Everything we use is just an indicator of the truth. I suspect that even if we got it all perfectly in the way you have described, it would still end up being correlated with GDP. When GDP goes down, chances are that the best measure of all the things you are concerned about would also go down. They would be correlated. Think of it as an indicator that doesn’t do too bad a job measuring how things are going out there, but it doesn’t add up to the right amount.

I don’t have an answer for you, really. I’m just trying to help you appreciate the complexity of what you’re asking.

Senator Galvez: I appreciate it. Thank you very much. My second question is regarding quantitative easing. This is new for Canada; this is the first time it has been tried. You are now purchasing government and corporate bonds. Senator Smith asked some of these questions as well. Why are you choosing the secondary markets instead of the primary ones? There can be some regressive impacts in further concentrating wealth with limited stimulus of employment, whereas primary purchases of federal and provincial bonds can directly contribute to government funding without going through the markets.

For transparency reasons, I would like to know if at some point you will reveal the criteria in determining the market, the amounts, the offers and the conditions for these purchases.

Mr. Poloz: I’ll take one part of that question and then turn it over to Ms. Wilkins.

Why do we do these things in the secondary market? First, let me back up a little bit. You called it quantitative easing. That’s literally true, but we call them large-scale asset purchases at this stage because their purpose is ensuring that the markets function, that there is a buyer and a seller for each trade, and that the market is not gapping or being jammed up.

When our objective is market function, we focus almost exclusively on the secondary market because we’re putting liquidity into the market so people can trade. Of course, we also do primary purchases, as we were talking about earlier.

When it becomes, in our minds, quantitative easing, that’s when it has a monetary policy objective. That is, of course, at a later stage when the economy is in recovery; then we may describe it differently. For now, we are almost totally focused on market function. Ms. Wilkins can speak on the design.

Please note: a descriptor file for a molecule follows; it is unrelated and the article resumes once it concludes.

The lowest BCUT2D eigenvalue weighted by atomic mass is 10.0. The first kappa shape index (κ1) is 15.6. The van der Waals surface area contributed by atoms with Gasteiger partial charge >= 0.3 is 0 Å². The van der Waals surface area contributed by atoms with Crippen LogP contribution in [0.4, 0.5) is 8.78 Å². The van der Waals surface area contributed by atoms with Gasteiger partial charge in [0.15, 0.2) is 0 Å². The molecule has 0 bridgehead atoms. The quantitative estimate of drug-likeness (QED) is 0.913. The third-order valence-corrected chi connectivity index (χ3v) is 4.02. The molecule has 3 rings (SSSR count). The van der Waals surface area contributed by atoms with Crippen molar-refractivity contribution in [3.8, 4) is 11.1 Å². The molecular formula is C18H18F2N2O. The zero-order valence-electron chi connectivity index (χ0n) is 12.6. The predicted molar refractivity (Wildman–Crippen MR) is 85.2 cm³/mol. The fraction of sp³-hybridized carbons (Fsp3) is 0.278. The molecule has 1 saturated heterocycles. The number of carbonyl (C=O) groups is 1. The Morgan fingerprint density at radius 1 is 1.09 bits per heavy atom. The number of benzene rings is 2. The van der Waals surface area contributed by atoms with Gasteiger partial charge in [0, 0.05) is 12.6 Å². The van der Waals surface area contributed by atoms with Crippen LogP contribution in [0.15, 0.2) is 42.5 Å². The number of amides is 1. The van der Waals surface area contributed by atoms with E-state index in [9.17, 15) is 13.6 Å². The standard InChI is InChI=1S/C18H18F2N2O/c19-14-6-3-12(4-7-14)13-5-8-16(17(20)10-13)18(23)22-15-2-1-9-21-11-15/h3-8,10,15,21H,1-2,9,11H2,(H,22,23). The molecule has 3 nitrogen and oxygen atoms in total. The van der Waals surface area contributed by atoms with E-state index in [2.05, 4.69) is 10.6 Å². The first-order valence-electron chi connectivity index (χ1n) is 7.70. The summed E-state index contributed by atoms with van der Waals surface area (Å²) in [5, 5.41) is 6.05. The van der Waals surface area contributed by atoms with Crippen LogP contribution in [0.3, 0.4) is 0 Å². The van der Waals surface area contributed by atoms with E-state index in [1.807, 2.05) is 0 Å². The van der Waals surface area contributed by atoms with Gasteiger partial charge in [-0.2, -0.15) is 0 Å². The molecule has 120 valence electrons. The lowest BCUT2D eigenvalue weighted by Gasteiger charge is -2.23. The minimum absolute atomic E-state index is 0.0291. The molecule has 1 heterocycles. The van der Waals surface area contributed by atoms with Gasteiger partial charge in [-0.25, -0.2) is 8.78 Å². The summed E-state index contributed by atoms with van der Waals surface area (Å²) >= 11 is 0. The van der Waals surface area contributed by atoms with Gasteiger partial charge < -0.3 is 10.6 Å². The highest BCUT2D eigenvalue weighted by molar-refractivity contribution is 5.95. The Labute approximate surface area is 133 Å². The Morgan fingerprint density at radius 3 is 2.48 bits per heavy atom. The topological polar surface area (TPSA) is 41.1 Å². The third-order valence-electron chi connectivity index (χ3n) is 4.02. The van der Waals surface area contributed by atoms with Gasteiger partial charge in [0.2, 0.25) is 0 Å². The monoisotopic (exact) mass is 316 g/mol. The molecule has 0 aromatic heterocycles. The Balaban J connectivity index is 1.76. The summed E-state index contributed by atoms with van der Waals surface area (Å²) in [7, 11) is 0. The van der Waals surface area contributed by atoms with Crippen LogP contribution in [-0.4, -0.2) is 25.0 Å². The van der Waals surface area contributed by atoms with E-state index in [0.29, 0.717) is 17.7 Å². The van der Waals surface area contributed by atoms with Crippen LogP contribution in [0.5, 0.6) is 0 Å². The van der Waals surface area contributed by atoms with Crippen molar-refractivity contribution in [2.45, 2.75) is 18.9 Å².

The Chair: Ms. Wilkins, it will be difficult for me to permit you to answer the other part of that question because of time constraints. Could you please, governor and deputy governor, send your portion in writing to our clerk?

Senator M. Deacon: Thank you very much for being here this afternoon. It’s hard to think back to the parliamentarians you spoke to in January about the financial health and news of this country. Who would have known, when we were sitting with you at the Bank of Canada, we would be having these conferences under pandemic conditions? Thank you, and more pivot, I am sure.

My question concerns the approach towards economic recovery that might be taken when COVID is behind us somewhat, whatever it may be. Just this week, in a recent publication put out by the Bank of Canada, the authors looked at the effects of climate change on the goals of the central bank, although not in the context of the present COVID crisis. They concluded that while measures like a carbon tax would cause some short-term pain on our overall economic picture, the long‑term effects of simply doing nothing would be much worse. This is both because of the unpredictable physical disruption a warming climate brings but also the competitive risks, such as being left behind as the world moves to more sustainable, greener sources of energy in the short term. No doubt we’re going to need a lot of fiscal stimulus to jump-start the economy when we are ready, and such stimulus will likely have policy-weighted goals around it.

Do you think it would be beneficial to use our recovery to steer our traditional carbon-based energy sector onto a greener path? In the context of recovery, what risks do you see in continued support, traditional carbon-intensive energy, on the one hand, and working towards a greener shift on the other in the near and long term based on the times we have now?